Bosnia opens third generation of justice

12 September 2005 by Massimo Moratti and Berber Hettinga

It could be called the third generation of international justice: after the UN's international courts for former Yugoslavia (ICTY) and Rwanda, and the mixed model of Sierra Leone, the newest and most eagerly-awaited experience - outside the International Criminal Court in The Hague - has its headquarters in Sarajevo. The Bosnia and Herzegovina (BiH) War Crimes Chamber is a semi-international court housed on the premises of the BiH state court, the highest court in the country since the 1995 peace accords. Ten years after the end of the war, the chamber is about to open its first trial on 14 September.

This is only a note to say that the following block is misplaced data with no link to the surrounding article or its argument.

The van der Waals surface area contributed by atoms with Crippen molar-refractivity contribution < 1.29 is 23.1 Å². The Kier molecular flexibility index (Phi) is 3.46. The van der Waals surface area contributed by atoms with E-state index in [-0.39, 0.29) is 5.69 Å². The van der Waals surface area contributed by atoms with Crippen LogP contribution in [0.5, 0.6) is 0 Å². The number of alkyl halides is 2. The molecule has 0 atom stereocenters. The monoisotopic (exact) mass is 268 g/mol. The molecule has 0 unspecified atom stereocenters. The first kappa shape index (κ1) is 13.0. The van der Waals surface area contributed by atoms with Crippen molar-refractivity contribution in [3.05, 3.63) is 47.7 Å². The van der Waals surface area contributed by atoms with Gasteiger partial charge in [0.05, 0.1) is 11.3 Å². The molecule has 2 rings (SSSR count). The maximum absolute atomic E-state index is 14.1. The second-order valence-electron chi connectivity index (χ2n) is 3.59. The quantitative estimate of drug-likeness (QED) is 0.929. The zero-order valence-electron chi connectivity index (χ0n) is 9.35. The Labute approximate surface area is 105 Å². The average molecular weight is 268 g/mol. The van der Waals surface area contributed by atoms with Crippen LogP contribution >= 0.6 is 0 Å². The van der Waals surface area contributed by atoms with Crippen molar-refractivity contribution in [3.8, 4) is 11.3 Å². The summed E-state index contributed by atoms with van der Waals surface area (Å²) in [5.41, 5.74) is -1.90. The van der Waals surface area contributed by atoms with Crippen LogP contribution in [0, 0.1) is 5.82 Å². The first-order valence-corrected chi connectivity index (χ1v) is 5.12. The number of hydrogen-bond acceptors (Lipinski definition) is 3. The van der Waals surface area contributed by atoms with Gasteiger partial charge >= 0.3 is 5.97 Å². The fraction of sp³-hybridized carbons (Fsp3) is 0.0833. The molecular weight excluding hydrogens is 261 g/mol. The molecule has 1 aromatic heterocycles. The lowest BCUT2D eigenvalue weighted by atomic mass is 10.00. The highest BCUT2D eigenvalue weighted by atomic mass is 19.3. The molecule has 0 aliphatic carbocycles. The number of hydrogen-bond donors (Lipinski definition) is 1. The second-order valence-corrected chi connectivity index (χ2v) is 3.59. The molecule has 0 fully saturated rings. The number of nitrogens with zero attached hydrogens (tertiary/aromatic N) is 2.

The accused, Boban Simsic, was a member of a paramilitary unit in Visegrad whose commander, Milan Lukic, due to be extradited from Argentina to the ICTY. Simsic gave himself up to European troops based in BiH on 24 January. On 19 July he pleaded not guilty to five counts against him for the imprisonment and ill treatment of Muslim Bosnians, and for looting their possessions. His lawyer asked the court to delay the trial to allow him more time to prepare his case.

Easing pressure on the ICTY

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